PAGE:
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Respecting Ruvell Martin

Jeff Leonard wrote this article about WR Ruvell Martin a couple of weeks ago, but it hits right on point about something I've talked around for a while that Martin is the Packers number 2 WR.

The loss of Jennings produced the emergence of Martin, who caught 13 passes in December for a total of 234 yards for an 18.0 yard average. In Martins' six wins with the team, he was targeted 34 times and caught 19 of those passes. Anytime a starting receiver can catch over 50% of the passes thrown to him with a reception average of 17 yards, that player must play a significant role in the offense.
Jennings production fell off a cliff mid-season after his injury. The combination of rookie inexperience and playing through an injury was probably the reason for his poor play, but you never know and Martin produced whenever he was given an opportunity.

Leonard also has a great analysis of the differences playing wide versus in the slot and why starting Martin makes more sense.

Martin offers something to this group in his size alone, standing at 6'4" and 210 pounds, making him taller than every other receiver by 4 or 5 inches. Jennings and Driver are widely undisputed as the top two receiving options for Favre, but for an optimal production, Martin would need to start opposite Donald Driver with Jennings in the slot.

Before you disagree and say Martin should be given the slot and not Jennings, keep in mind that nickel backs play closer to the receivers than cornerbacks do, often employing press coverage as a means of defense. 6'4" players clearly would not have the same sense of balance a 5'11" player would because of center of gravity. If a tall receiver is going against the press, his percentage of beating the coverage will consistently be lower than that of the smaller receiver. Matching Martin up against the opposing teams' cornerbacks instead of their nickel backs means that he will typically have more space to work with since cornerbacks tend to keep the play in front of them with a cushion of open field. Thus, Martin would have more open space to move unimpeded and keep his focus on route running instead of beating the jam. With Martin playing wide out and Jennings at the slot position, the positions that both are more appropriately suited for, the Packers passing offense will become more productive.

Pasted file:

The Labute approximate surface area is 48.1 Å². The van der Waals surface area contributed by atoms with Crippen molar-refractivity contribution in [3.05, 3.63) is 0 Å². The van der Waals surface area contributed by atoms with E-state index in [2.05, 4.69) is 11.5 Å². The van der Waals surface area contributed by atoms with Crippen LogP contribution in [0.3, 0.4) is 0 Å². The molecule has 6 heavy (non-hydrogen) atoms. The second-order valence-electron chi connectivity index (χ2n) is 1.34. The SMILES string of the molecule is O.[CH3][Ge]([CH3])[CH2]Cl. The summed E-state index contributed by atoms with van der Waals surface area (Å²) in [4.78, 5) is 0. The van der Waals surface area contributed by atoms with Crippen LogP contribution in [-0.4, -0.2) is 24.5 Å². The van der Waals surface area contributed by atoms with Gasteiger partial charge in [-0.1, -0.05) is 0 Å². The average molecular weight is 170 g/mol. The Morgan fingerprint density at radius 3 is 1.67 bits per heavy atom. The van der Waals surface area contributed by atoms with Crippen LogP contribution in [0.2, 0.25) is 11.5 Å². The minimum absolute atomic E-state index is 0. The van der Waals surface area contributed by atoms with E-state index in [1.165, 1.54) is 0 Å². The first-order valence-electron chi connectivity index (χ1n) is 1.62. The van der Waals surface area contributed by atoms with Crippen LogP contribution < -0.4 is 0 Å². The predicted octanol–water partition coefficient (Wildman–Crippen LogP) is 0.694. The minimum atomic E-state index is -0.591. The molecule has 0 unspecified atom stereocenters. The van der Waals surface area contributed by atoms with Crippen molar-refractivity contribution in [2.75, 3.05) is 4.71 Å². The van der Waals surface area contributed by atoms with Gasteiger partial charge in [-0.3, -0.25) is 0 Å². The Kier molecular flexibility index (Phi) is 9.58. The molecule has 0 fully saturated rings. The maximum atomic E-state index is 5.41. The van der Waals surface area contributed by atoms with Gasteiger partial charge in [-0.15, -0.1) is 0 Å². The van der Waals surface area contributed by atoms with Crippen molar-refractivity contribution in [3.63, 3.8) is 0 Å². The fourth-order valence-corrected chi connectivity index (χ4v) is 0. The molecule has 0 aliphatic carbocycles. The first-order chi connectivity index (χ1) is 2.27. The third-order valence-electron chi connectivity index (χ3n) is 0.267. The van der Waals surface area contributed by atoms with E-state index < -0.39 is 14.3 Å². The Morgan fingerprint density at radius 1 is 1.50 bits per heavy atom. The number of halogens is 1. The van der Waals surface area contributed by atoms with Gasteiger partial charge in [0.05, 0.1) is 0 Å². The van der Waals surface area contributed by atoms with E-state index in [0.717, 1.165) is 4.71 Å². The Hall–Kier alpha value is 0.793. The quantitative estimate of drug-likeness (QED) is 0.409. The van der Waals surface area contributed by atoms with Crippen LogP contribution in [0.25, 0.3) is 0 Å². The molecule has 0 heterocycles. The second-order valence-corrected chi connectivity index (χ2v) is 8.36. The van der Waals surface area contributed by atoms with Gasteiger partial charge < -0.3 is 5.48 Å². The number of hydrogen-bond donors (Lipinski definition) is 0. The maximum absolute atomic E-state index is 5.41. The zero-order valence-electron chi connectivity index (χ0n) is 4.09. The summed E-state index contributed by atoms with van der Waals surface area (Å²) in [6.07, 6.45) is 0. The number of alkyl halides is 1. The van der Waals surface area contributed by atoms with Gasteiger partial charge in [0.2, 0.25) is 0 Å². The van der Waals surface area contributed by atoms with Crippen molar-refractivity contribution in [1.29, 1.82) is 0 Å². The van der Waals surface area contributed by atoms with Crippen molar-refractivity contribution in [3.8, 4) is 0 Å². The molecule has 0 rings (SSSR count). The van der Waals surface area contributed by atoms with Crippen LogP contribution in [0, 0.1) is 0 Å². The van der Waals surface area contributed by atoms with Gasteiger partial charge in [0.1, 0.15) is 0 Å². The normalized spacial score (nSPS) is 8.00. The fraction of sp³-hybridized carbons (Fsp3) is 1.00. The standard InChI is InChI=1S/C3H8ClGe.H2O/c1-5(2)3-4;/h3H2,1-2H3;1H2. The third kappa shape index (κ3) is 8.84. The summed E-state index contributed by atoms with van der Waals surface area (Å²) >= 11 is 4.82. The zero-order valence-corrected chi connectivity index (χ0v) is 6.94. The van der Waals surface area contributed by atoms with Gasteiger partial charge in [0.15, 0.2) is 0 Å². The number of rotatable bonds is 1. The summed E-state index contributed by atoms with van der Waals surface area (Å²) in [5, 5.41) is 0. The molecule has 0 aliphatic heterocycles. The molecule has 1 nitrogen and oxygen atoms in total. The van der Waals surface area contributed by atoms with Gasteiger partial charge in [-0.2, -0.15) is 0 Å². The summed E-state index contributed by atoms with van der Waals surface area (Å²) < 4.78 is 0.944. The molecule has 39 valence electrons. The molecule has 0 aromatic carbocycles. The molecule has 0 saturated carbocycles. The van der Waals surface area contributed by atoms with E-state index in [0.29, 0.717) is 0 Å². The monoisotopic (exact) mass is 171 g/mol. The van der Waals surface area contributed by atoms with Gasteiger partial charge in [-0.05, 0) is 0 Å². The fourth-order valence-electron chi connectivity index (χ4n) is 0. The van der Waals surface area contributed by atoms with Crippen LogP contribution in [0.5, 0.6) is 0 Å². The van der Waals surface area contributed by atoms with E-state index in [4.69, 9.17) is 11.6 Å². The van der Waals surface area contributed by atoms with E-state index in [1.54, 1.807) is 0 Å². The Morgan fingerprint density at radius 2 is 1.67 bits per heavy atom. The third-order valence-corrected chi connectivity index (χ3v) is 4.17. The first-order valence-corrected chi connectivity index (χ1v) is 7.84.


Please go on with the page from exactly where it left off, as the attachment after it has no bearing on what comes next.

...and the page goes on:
The Packers were awful on 1st down last season, only Oakland was worse, and the biggest reason for that was the standard offense with the tight end and fullback was toothless. TE Bubba Franks and FB Brandon Miree were no offensive threats and they gave QB Brett Favre few options on early passing downs. However Leonard adds to that by suggesting if Jennings is playing outside on 1st down, when he would be much better in the slot, then he is as much of a non-passing threat as Franks and Miree. If there is a battle between Martin and Jennings for the number 2 receiver spot, it could be really interesting because the best player might not win. The receiver best suited to play outside might win instead.